As Poslovni Dnevnik/Josipa Ban writes, the Zagreb IT company BISS is known for developing solutions based on AI, which make doing all kinds of business much easier for clients. They're mostly oriented towards the development of platforms in the field of delivery and public safety, and with this brand new solution they are currently developing, they are within reach of concluding a deal that should result in an increase in income of as much as one hundred percent in the next year alone.

"We've been developing this solution for several months now and have already demonstrated it in front of some of our clients. We're now waiting for the implementation of the contract,'' is all that Aleksandar Radovan, the director of development of the Zagreb IT company BISS, could reveal at this moment in time. What can be said is that this regards a solution that will change the public warning system, that is, automate it. They called it Reverse 112, and they have already made a proof of concept.

"The system is designed to work through public surveillance cameras. If you upgrade them by taking pictures from these cameras, you can detect various risky situations, such as car accidents, fires, floods, the gathering of too many people in too small a space and so on. The system automatically reacts and sends notifications to the services in charge of public safety,'' explains Radovan. In addition, this new system could be integrated with telecommunications operators and thus send notifications to all people, warning them of a certain disaster and giving them instructions on how to behave.

"When we had the coronavirus pandemic and the earthquake at the same time, people were sent conflicting information. Some people were told to go out into the streets, and others were instructed to stay inside. People were confused. With this system, which is centralised and authorised by the 112 service, people would receive a clear message and would know exactly how to behave. Thanks to Reverse 112, you wouldn't have to call 112, it would call you," explains Radovan.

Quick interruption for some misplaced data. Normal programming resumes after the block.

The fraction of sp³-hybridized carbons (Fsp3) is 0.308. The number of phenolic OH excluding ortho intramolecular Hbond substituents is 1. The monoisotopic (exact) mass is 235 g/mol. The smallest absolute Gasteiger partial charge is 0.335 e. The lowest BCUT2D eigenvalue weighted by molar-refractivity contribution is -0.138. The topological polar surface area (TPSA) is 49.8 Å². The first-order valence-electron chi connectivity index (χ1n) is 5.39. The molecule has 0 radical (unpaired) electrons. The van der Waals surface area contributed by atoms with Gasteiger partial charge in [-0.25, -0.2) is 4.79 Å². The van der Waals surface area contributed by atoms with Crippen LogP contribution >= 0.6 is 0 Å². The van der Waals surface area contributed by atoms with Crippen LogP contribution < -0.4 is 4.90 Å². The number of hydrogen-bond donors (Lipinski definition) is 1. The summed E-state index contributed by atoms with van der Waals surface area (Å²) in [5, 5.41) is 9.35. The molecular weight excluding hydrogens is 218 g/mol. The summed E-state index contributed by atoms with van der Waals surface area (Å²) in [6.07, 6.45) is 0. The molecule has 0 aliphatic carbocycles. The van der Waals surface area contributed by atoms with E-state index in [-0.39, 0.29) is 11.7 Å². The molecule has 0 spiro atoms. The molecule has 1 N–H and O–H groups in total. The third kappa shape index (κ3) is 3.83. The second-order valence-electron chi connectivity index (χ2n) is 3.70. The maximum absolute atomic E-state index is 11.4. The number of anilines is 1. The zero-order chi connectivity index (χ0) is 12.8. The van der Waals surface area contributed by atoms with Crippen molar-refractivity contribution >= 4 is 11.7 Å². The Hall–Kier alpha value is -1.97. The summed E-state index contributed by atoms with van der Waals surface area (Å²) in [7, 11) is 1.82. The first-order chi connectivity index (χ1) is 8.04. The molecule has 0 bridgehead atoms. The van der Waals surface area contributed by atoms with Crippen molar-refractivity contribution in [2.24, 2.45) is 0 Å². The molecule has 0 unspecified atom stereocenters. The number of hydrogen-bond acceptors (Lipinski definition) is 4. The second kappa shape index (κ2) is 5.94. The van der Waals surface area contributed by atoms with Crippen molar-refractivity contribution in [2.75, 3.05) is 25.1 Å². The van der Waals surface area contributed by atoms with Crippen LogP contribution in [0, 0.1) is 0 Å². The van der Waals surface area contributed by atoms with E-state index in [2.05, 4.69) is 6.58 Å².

He adds that the system, based on AI, virtual reality and autonomous security, is so advanced that it can detect, based on roaming data, whether or not the recipient is a foreigner and then send a warning message to them in their own language.

"Artificial intelligence was tried to be developed 50 years ago, but then the technology wasn't at a level that would enable its efficient use. Today we have the technology and huge amounts of data. Today, artificial intelligence can truly and efficiently solve many problems and bring automation to boring and repetitive jobs," said the director of the Zagreb IT company BISS.

Even their biggest client, the well-known company DPD, was skeptical of their Aimago solution, a package delivery management system.

"In the beginning, the solution was abstract to them, but when we showed them how it worked and what advantages it brings, they soon accepted it," Radovan points out. Not only did they accept it, but they asked that the software of this Zagreb development company, which employs 70 people, be continuously upgraded.

"We're currently improving its functionality so that it will be able to distinguish company packages from those of physical persons," says Radovan, adding that the goal of the system is to detect incorrect or wrong addresses in order to optimise delivery and reduce costs. Differentiating the packages of companies from individuals is important to DPD because they still have different contracts with companies, but they often have a larger amount of packages. Ultimately, all this data contributes to the better organisation of work, and then to greater savings.

DPD is currently the Zagreb IT company BISS's largest client of all, with which they have been successfully cooperating for a decade now, and thanks to which they generate 50 percent of their revenue on foreign markets. This share could also increase due to large projects in the field of public safety.

For more, make sure to keep up with our dedicated business section.

Wednesday, 23 November 2022

Meat Becoming Luxury Croatian Item - Here Are The Main Reasons